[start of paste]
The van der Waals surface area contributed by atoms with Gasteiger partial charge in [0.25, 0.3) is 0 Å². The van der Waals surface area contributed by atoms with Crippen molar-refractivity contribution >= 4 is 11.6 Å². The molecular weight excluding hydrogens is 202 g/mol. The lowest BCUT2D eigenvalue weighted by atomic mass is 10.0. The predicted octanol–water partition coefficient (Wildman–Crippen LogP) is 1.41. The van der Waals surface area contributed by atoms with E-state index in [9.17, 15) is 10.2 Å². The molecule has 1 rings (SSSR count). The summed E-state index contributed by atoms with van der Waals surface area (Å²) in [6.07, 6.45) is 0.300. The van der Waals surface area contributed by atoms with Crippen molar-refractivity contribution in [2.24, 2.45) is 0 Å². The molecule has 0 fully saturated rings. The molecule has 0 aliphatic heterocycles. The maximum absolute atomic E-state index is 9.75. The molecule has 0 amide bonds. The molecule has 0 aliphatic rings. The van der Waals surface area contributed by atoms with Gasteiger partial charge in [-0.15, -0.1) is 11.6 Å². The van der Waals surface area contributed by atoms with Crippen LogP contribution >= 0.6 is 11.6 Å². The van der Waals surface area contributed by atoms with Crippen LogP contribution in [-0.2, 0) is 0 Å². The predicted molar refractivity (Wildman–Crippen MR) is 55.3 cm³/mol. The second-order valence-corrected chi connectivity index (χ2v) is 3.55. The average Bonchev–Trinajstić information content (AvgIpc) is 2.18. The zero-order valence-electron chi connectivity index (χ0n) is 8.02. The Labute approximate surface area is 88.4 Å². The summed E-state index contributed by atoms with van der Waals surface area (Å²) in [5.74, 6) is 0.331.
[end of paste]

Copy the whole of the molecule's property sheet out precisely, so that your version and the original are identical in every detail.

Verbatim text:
The van der Waals surface area contributed by atoms with Gasteiger partial charge in [0.25, 0.3) is 0 Å². The van der Waals surface area contributed by atoms with Crippen molar-refractivity contribution >= 4 is 11.6 Å². The molecular weight excluding hydrogens is 202 g/mol. The lowest BCUT2D eigenvalue weighted by atomic mass is 10.0. The predicted octanol–water partition coefficient (Wildman–Crippen LogP) is 1.41. The van der Waals surface area contributed by atoms with E-state index in [9.17, 15) is 10.2 Å². The molecule has 1 rings (SSSR count). The summed E-state index contributed by atoms with van der Waals surface area (Å²) in [6.07, 6.45) is 0.300. The van der Waals surface area contributed by atoms with Crippen molar-refractivity contribution in [2.24, 2.45) is 0 Å². The molecule has 0 fully saturated rings. The molecule has 0 aliphatic heterocycles. The maximum absolute atomic E-state index is 9.75. The molecule has 0 amide bonds. The molecule has 0 aliphatic rings. The van der Waals surface area contributed by atoms with Gasteiger partial charge in [-0.15, -0.1) is 11.6 Å². The van der Waals surface area contributed by atoms with Crippen LogP contribution >= 0.6 is 11.6 Å². The van der Waals surface area contributed by atoms with Crippen LogP contribution in [-0.2, 0) is 0 Å². The predicted molar refractivity (Wildman–Crippen MR) is 55.3 cm³/mol. The second-order valence-corrected chi connectivity index (χ2v) is 3.55. The average Bonchev–Trinajstić information content (AvgIpc) is 2.18. The zero-order valence-electron chi connectivity index (χ0n) is 8.02. The Labute approximate surface area is 88.4 Å². The summed E-state index contributed by atoms with van der Waals surface area (Å²) in [5.74, 6) is 0.331.